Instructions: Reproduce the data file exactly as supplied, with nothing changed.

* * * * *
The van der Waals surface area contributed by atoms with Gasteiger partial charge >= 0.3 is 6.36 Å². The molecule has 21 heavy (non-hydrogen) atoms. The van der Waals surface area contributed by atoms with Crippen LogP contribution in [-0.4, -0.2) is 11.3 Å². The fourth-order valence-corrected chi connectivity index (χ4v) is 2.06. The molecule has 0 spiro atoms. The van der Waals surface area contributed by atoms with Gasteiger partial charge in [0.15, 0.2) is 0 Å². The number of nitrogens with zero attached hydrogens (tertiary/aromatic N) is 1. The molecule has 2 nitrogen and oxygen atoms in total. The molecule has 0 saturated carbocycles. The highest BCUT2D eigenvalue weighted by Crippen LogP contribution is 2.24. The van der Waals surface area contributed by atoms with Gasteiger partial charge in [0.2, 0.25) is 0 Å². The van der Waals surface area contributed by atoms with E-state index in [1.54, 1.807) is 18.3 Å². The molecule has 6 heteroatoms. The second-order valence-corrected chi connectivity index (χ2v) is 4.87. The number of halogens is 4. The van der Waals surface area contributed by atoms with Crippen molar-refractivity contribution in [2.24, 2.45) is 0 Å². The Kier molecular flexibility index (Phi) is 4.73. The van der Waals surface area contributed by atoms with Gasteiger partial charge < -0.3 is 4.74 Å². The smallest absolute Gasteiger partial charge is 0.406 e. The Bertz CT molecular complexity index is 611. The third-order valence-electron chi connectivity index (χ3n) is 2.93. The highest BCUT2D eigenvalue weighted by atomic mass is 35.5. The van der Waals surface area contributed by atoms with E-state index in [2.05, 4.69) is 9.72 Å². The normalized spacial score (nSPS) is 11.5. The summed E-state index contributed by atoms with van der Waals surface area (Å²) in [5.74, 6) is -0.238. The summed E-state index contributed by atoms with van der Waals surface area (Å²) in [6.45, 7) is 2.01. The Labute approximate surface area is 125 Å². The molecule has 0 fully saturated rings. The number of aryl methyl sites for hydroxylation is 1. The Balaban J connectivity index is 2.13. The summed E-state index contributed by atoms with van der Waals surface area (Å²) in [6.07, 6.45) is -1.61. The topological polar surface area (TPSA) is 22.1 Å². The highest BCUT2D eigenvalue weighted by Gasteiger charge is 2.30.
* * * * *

The van der Waals surface area contributed by atoms with Gasteiger partial charge >= 0.3 is 6.36 Å². The molecule has 21 heavy (non-hydrogen) atoms. The van der Waals surface area contributed by atoms with Crippen LogP contribution in [-0.4, -0.2) is 11.3 Å². The fourth-order valence-corrected chi connectivity index (χ4v) is 2.06. The molecule has 0 spiro atoms. The van der Waals surface area contributed by atoms with Gasteiger partial charge in [0.15, 0.2) is 0 Å². The number of nitrogens with zero attached hydrogens (tertiary/aromatic N) is 1. The molecule has 2 nitrogen and oxygen atoms in total. The molecule has 0 saturated carbocycles. The highest BCUT2D eigenvalue weighted by Crippen LogP contribution is 2.24. The van der Waals surface area contributed by atoms with Gasteiger partial charge in [0.2, 0.25) is 0 Å². The van der Waals surface area contributed by atoms with E-state index in [1.54, 1.807) is 18.3 Å². The molecule has 6 heteroatoms. The second-order valence-corrected chi connectivity index (χ2v) is 4.87. The number of halogens is 4. The van der Waals surface area contributed by atoms with Crippen molar-refractivity contribution in [2.24, 2.45) is 0 Å². The Kier molecular flexibility index (Phi) is 4.73. The van der Waals surface area contributed by atoms with Gasteiger partial charge < -0.3 is 4.74 Å². The smallest absolute Gasteiger partial charge is 0.406 e. The Bertz CT molecular complexity index is 611. The third-order valence-electron chi connectivity index (χ3n) is 2.93. The highest BCUT2D eigenvalue weighted by atomic mass is 35.5. The van der Waals surface area contributed by atoms with E-state index in [2.05, 4.69) is 9.72 Å². The normalized spacial score (nSPS) is 11.5. The summed E-state index contributed by atoms with van der Waals surface area (Å²) in [5.74, 6) is -0.238. The summed E-state index contributed by atoms with van der Waals surface area (Å²) in [6.45, 7) is 2.01. The Labute approximate surface area is 125 Å². The molecule has 0 fully saturated rings. The number of aryl methyl sites for hydroxylation is 1. The Balaban J connectivity index is 2.13. The summed E-state index contributed by atoms with van der Waals surface area (Å²) in [6.07, 6.45) is -1.61. The topological polar surface area (TPSA) is 22.1 Å². The highest BCUT2D eigenvalue weighted by Gasteiger charge is 2.30.